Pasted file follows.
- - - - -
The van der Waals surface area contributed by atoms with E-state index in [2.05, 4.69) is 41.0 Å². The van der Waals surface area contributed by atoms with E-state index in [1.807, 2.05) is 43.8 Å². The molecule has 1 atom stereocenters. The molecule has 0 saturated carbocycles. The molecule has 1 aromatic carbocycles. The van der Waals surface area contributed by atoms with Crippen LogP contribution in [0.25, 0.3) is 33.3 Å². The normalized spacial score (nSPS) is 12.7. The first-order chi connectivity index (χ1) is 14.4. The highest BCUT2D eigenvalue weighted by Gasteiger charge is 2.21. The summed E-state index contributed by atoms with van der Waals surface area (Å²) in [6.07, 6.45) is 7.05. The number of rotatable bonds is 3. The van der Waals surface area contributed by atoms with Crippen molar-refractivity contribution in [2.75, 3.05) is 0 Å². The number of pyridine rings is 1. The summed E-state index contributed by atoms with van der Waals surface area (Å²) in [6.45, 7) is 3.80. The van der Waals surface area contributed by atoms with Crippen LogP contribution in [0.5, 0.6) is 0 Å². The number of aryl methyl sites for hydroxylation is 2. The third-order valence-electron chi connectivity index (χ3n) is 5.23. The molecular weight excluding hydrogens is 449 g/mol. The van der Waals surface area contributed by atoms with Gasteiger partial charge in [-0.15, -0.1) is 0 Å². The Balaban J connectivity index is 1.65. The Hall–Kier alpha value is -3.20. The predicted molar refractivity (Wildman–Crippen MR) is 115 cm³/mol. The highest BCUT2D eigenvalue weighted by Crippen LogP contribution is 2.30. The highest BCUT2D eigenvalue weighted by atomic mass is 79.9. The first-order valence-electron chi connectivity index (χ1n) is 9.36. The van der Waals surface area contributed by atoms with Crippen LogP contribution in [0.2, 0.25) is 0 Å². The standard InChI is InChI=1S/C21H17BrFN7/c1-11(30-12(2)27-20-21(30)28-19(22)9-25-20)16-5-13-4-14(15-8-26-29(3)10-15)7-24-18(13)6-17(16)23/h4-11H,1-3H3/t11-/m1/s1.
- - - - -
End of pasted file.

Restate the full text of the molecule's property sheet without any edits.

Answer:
The van der Waals surface area contributed by atoms with E-state index in [2.05, 4.69) is 41.0 Å². The van der Waals surface area contributed by atoms with E-state index in [1.807, 2.05) is 43.8 Å². The molecule has 1 atom stereocenters. The molecule has 0 saturated carbocycles. The molecule has 1 aromatic carbocycles. The van der Waals surface area contributed by atoms with Crippen LogP contribution in [0.25, 0.3) is 33.3 Å². The normalized spacial score (nSPS) is 12.7. The first-order chi connectivity index (χ1) is 14.4. The highest BCUT2D eigenvalue weighted by Gasteiger charge is 2.21. The summed E-state index contributed by atoms with van der Waals surface area (Å²) in [6.07, 6.45) is 7.05. The number of rotatable bonds is 3. The van der Waals surface area contributed by atoms with Crippen molar-refractivity contribution in [2.75, 3.05) is 0 Å². The number of pyridine rings is 1. The summed E-state index contributed by atoms with van der Waals surface area (Å²) in [6.45, 7) is 3.80. The van der Waals surface area contributed by atoms with Crippen LogP contribution in [0.5, 0.6) is 0 Å². The number of aryl methyl sites for hydroxylation is 2. The third-order valence-electron chi connectivity index (χ3n) is 5.23. The molecular weight excluding hydrogens is 449 g/mol. The van der Waals surface area contributed by atoms with Gasteiger partial charge in [-0.15, -0.1) is 0 Å². The Balaban J connectivity index is 1.65. The Hall–Kier alpha value is -3.20. The predicted molar refractivity (Wildman–Crippen MR) is 115 cm³/mol. The highest BCUT2D eigenvalue weighted by Crippen LogP contribution is 2.30. The highest BCUT2D eigenvalue weighted by atomic mass is 79.9. The first-order valence-electron chi connectivity index (χ1n) is 9.36. The van der Waals surface area contributed by atoms with Crippen LogP contribution in [0.2, 0.25) is 0 Å². The standard InChI is InChI=1S/C21H17BrFN7/c1-11(30-12(2)27-20-21(30)28-19(22)9-25-20)16-5-13-4-14(15-8-26-29(3)10-15)7-24-18(13)6-17(16)23/h4-11H,1-3H3/t11-/m1/s1.